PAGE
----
Kari Hartel, RD, LD is a Registered Dietitian and freelance writer based out of St. Louis, MO. Kari is passionate about nutrition education and the prevention of chronic disease through a healthy diet and active lifestyle. Kari holds a Bachelor of Science in Dietetics from Southeast Missouri State University and is committed to helping people lead healthy lives. She completed a yearlong dietetic internship at OSF St. Francis Medical Center in Peoria, IL, where she worked with a multitude of clients and patients with complicated diagnoses. She planned, marketed, and implemented nutrition education programs and cooking demonstrations for the general public as well as for special populations, including patients with cancer, heart disease, diabetes, Alzheimer's disease, obesity, and school-aged children. Contact Kari at KariHartelRD@gmail.com.
Recent buzz about an exciting nutrition breakthrough may finally kick the low-carb diet craze to the curb. New research shows that you can add back certain starchy foods that were once thought to be diet disasters. The powerful nutrient that has dietitians and other healthcare professionals talking is called resistant starch. Although you may unfamiliar with this term, it's likely been a staple part of your diet for years.
What is resistant starch? It's is a type of carbohydrate found in certain fruits, vegetables, grains, legumes, and some dairy foods. Unlike other carbohydrates, resistant starch isn't entirely broken down by the body, which is how it got its name because it "resists" digestion. Although resistant starch is molecularly similar to a carbohydrate, it is digested like fiber, meaning it passes into the large intestine intact. Nutrition experts have begun to classify resistant starch as a type of fiber.
But resistant starch may have an added benefit that soluble and insoluble fibers don't have. Once it reaches the large intestine, resistant starch is fermented, which creates a beneficial fatty acid called butyrate. Butyrate may block your liver's ability to use carbohydrates for fuel, which in turn causes stored body fat and recently consumed dietary fat to be burned for fuel instead. Since carbohydrate is your body's preferred form of fuel, cutting off access to carbohydrate may force your body to turn to fat as an alternative fuel source.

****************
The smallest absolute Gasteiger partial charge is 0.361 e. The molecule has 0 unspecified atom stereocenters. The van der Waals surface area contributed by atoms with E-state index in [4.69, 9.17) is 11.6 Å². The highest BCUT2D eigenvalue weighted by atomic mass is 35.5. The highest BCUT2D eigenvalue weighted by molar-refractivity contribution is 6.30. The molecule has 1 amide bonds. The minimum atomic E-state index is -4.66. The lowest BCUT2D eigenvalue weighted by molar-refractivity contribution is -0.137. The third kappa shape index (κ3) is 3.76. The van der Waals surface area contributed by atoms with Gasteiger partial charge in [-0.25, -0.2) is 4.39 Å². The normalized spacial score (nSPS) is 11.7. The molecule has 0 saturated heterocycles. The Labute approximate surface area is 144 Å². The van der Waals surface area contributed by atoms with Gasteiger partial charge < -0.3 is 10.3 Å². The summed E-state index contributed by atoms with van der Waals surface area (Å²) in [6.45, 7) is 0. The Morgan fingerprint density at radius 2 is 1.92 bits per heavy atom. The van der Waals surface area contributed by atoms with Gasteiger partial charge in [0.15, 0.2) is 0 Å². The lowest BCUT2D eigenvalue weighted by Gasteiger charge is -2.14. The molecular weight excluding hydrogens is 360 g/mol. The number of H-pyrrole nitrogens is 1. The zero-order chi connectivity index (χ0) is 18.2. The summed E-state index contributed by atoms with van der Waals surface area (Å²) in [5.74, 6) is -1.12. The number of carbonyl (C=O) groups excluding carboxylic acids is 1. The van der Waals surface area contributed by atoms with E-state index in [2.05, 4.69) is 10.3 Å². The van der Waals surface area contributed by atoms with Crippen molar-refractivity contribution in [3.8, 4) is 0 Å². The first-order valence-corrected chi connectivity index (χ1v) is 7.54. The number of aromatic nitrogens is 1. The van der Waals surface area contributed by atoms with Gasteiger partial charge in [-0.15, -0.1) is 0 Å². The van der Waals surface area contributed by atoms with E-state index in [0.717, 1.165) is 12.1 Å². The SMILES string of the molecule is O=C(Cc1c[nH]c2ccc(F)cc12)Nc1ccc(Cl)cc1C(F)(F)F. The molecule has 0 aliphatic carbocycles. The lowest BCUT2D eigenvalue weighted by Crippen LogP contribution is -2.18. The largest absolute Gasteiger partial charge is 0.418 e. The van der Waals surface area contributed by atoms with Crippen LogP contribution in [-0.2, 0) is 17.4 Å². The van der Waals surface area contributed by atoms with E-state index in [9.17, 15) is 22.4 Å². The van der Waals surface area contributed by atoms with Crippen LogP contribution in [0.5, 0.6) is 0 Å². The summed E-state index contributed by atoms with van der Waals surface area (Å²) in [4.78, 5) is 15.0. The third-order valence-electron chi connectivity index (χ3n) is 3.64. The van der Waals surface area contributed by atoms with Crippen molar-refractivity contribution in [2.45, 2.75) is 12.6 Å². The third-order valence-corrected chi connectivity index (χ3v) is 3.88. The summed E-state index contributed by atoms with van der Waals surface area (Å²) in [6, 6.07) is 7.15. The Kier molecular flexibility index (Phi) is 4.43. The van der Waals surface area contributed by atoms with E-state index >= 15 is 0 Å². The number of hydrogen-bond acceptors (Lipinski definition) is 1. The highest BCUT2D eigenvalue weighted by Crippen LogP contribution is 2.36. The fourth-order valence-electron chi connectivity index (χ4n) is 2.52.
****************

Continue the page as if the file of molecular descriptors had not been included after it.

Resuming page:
A recent study showed that replacing 5.4% of the total carbohydrate in a meal with resistant starch increased fat oxidation (large fat molecules are broken down into smaller molecules, which are then used for energy) by 20-30%. Another interesting finding from this study was that the increased fat oxidation continued throughout the day, not just immediately following the meal containing resistant starch. Results from animal studies have shown that resistant starch causes animals to produce more satiety-inducing hormones, which could ultimately lead to weight loss.
Recent studies have found that resistant starch also helps prevent constipation and improve colon health. Emerging research has also proven that resistant starch can help improve blood glucose levels and decrease insulin resistance in people who have type 2 diabetes. Resistant starch can also increase absorption of certain minerals, including calcium. It's also thought to prevent some types of cancer.
Resistant starch can be found in many foods, but there are certain foods that contain high amounts of this miracle nutrient. Foods with highly-concentrated amounts of resistant starch include oats, puffed wheat cereal, slightly green bananas, whole-grain breads, Italian and sourdough bread, legumes (beans and peas), cooked and cooled potatoes and yams, cooked and cooled rice and pasta (both whole-grain and refined grain), cooked plantains, corn flakes, rice cereal, potato chips, corn tortillas, barley, and millet.
How much resistant starch is recommended per day? While there is no current established recommendation, research studies have shown that eating 6-12 grams of resistant starch daily has beneficial effects on blood glucose and insulin levels, but about 20 grams daily is needed to have positive effects on your digestive system. Americans currently average 3-8 grams/day.